Nanotechnology Now

Our NanoNews Digest Sponsors





Heifer International

Wikipedia Affiliate Button


android tablet pc

Home > Press > Nanothermometer

Abstract:
Tiny gold spheres with a corona of semiconductor nanoparticles show temperature-dependent glow

Nanothermometer

October 25, 2005

Small, smaller, nano - nanoscopic particles that can be arranged into controlled superstructures are the stuff from which future “intelligent” materials with new functions could be made. American researchers at the University of Michigan and Ohio University have now developed a “nanothermometer” based on a system made of two different types of nanoparticle.

The thermometer looks like this: the central components of the superstructure are tiny (20 nm) round gold nanoparticles. The research team headed by Nicholas A. Kotov then attached many tinier spheres (3.7 nm diameter) of the semiconducting material cadmium telluride on the surface of these particles by means of molecular “springs” made of polyethylene glycol chains to form a kind of corona around the gold core. When these nanoparticles are irradiated with laser light, the cadmium telluride is induced to glow. The light transfers its energy to an electron–hole pair in the semiconductor acting as a special oscillator, with the electron being in the conduction band and the hole in the valence band. The electron–hole energy packet is called an exciton. When an electron and a hole are reunited, the energy is released as luminescence and the semiconductor particle glows.

In contrast, as a metal the gold nanoparticle has freely moving conduction electrons that surround the crystal lattice in an “electron cloud.” The presence of an external electromagnetic field, for instance from an exciton, can induce this cloud to vibrate. This vibrational energy packet is called a plasmon. The gold/cadmium telluride nanoparticle system was tuned so that the energies of the corona excitons and the core plasmons are very close.When this is the case, the excitons and plasmons can interact (resonance): the luminescence of the corona is increased significantly. The size of this effect depends on the distance between the coronal particles and the central gold particle, that is, the length of the spring, which is, in turn, temperature-dependent. When heated from 20 to 60 °C, the springs stretch out, the distance between the core and the corona increases, and the glow decreases. If the particles are cooled again, the springs contract, the corona moves closer to the core, and the glow gets brighter. “Our nanoparticle system is an example of a nanoscopic superstructure that changes reversibly in response to an external stimulus, in this case, temperature,” says Kotov. “The coupling with a plasmon–exciton interaction makes this response visible as a very sensitive optical signal - a principle that could form the basis for a new family of sensors and optoelectronic components.”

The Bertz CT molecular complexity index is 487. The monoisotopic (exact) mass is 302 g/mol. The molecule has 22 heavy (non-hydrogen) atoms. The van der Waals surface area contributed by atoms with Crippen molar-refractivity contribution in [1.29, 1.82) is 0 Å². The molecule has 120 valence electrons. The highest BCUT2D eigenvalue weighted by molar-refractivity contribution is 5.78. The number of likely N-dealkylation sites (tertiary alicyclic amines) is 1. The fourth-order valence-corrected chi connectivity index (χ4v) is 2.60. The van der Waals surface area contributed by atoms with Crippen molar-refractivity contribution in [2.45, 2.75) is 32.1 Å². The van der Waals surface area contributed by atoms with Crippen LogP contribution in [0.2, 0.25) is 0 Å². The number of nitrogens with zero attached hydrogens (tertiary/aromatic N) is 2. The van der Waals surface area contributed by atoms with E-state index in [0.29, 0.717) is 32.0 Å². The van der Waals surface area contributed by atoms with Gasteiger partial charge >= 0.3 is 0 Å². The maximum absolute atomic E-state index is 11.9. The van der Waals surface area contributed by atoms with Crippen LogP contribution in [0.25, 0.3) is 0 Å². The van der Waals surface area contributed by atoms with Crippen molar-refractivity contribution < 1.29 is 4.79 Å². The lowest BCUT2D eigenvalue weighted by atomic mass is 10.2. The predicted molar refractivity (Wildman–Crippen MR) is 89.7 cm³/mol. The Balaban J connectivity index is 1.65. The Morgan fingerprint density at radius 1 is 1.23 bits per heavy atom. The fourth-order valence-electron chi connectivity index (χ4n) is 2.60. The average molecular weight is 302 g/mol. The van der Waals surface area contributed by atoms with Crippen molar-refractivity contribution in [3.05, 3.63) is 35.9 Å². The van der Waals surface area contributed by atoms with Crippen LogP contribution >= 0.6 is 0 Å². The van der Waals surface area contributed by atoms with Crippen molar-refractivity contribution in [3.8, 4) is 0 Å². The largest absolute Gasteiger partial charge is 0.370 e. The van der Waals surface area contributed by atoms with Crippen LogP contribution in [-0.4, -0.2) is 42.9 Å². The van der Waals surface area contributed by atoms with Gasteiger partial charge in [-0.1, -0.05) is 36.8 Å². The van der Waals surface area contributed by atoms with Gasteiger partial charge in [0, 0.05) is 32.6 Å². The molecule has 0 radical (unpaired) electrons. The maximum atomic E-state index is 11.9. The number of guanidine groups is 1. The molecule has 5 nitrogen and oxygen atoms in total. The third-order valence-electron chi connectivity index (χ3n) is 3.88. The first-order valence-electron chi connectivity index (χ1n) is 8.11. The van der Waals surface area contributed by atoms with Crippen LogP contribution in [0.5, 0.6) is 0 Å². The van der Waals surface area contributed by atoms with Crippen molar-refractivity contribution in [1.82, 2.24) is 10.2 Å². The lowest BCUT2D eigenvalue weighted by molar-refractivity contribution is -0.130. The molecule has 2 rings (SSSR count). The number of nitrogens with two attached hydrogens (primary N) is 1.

####


Author: Nicholas A. Kotov, University of Michigan, Ann Arbor (USA),
www.engin.umich.edu/dept/cheme/people/kotov.html

Title: Nanoparticle Assemblies with Molecular Springs: A Nanoscale Thermometer

Angewandte Chemie International Edition, doi: 10.1002/anie.200501264

Contact:
Editorial office:
angewandte@wiley-vch.de

or David Greenberg (US)
dgreenbe@wiley.com

or Julia Lampam (UK)
jlampam@wiley.co.uk

Copyright © Angewandte Chemie

If you have a comment, please Contact us.

Issuers of news releases, not 7th Wave, Inc. or Nanotechnology Now, are solely responsible for the accuracy of the content.

Bookmark:
Delicious Digg Newsvine Google Yahoo Reddit Magnoliacom Furl Facebook

Related News Press

Materials/Metamaterials

Guo Lab Shows Potential of RNA as Heat-resistant Polymer Material for Nanoarchitectures April 23rd, 2014

Nanomaterial Outsmarts Ions April 22nd, 2014

Thinnest feasible membrane produced April 17th, 2014

INSCX™ exchange to present Exchange trade reporting mechanism for engineered nanomaterials (NMs) to UK regulation agencies, insurers and upstream/downstream users April 17th, 2014

Announcements

Imec Reports Four Percent Growth for 2013 Fiscal Year End —Continues to Accelerate Innovation Through Global Collaborations and Technological Breakthroughs in Nanoelectronics— April 24th, 2014

Multicapacity Microreactor for Catalyst Characterisation April 24th, 2014

Making graphene work for real-world devices: Fundamental research in phonon scattering helps researchers design graphene materials for applications April 24th, 2014

Return on investment for kit and promotion materials April 24th, 2014

NanoNews-Digest
The latest news from around the world, FREE







  Premium Products
NanoNews-Custom
Only the news you want to read!
 Learn More
NanoTech-Transfer
University Technology Transfer & Patents
 Learn More
NanoStrategies
Full-service, expert consulting
 Learn More














ASP
Nanotechnology Now Featured Books




NNN

The Hunger Project







© Copyright 1999-2014 7th Wave, Inc. All Rights Reserved PRIVACY POLICY :: CONTACT US :: STATS :: SITE MAP :: ADVERTISE